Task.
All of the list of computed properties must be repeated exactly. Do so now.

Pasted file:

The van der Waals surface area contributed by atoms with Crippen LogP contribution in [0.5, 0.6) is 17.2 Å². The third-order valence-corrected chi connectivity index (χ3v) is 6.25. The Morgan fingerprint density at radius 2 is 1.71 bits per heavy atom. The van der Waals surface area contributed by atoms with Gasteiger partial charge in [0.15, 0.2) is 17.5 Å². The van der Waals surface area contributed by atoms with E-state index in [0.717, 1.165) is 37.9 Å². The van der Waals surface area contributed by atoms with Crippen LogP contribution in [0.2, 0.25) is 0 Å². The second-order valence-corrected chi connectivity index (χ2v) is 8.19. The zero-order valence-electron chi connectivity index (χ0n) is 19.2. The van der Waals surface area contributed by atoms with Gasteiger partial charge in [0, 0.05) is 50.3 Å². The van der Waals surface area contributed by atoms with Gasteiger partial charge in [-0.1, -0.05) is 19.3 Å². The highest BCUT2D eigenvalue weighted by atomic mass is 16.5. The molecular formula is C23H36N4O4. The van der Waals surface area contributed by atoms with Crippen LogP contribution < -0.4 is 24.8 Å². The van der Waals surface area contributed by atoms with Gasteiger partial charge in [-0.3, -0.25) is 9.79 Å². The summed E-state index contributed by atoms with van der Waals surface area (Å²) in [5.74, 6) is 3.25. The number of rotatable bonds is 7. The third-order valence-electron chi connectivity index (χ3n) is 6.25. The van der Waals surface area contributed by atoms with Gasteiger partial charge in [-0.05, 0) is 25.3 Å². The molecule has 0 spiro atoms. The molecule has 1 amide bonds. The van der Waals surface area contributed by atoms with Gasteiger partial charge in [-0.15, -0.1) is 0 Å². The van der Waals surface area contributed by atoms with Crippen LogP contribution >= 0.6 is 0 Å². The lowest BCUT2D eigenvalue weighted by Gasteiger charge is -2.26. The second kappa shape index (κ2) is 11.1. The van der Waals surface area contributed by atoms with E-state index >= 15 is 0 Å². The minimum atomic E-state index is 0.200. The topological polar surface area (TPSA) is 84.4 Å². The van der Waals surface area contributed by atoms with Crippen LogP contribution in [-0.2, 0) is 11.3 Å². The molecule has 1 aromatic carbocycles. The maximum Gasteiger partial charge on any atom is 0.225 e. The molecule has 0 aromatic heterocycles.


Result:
The van der Waals surface area contributed by atoms with Crippen LogP contribution in [0.5, 0.6) is 17.2 Å². The third-order valence-corrected chi connectivity index (χ3v) is 6.25. The Morgan fingerprint density at radius 2 is 1.71 bits per heavy atom. The van der Waals surface area contributed by atoms with Gasteiger partial charge in [0.15, 0.2) is 17.5 Å². The van der Waals surface area contributed by atoms with E-state index in [0.717, 1.165) is 37.9 Å². The van der Waals surface area contributed by atoms with Crippen LogP contribution in [0.2, 0.25) is 0 Å². The second-order valence-corrected chi connectivity index (χ2v) is 8.19. The zero-order valence-electron chi connectivity index (χ0n) is 19.2. The van der Waals surface area contributed by atoms with Gasteiger partial charge in [0, 0.05) is 50.3 Å². The van der Waals surface area contributed by atoms with Gasteiger partial charge in [-0.1, -0.05) is 19.3 Å². The highest BCUT2D eigenvalue weighted by atomic mass is 16.5. The molecular formula is C23H36N4O4. The van der Waals surface area contributed by atoms with Crippen LogP contribution < -0.4 is 24.8 Å². The van der Waals surface area contributed by atoms with Gasteiger partial charge in [-0.3, -0.25) is 9.79 Å². The summed E-state index contributed by atoms with van der Waals surface area (Å²) in [5.74, 6) is 3.25. The number of rotatable bonds is 7. The third-order valence-electron chi connectivity index (χ3n) is 6.25. The van der Waals surface area contributed by atoms with Gasteiger partial charge in [-0.05, 0) is 25.3 Å². The molecule has 0 spiro atoms. The molecule has 1 amide bonds. The van der Waals surface area contributed by atoms with Gasteiger partial charge in [-0.15, -0.1) is 0 Å². The van der Waals surface area contributed by atoms with Crippen LogP contribution >= 0.6 is 0 Å². The lowest BCUT2D eigenvalue weighted by Gasteiger charge is -2.26. The second kappa shape index (κ2) is 11.1. The van der Waals surface area contributed by atoms with E-state index >= 15 is 0 Å². The minimum atomic E-state index is 0.200. The topological polar surface area (TPSA) is 84.4 Å². The van der Waals surface area contributed by atoms with Crippen LogP contribution in [-0.2, 0) is 11.3 Å². The molecule has 1 aromatic carbocycles. The maximum Gasteiger partial charge on any atom is 0.225 e. The molecule has 0 aromatic heterocycles.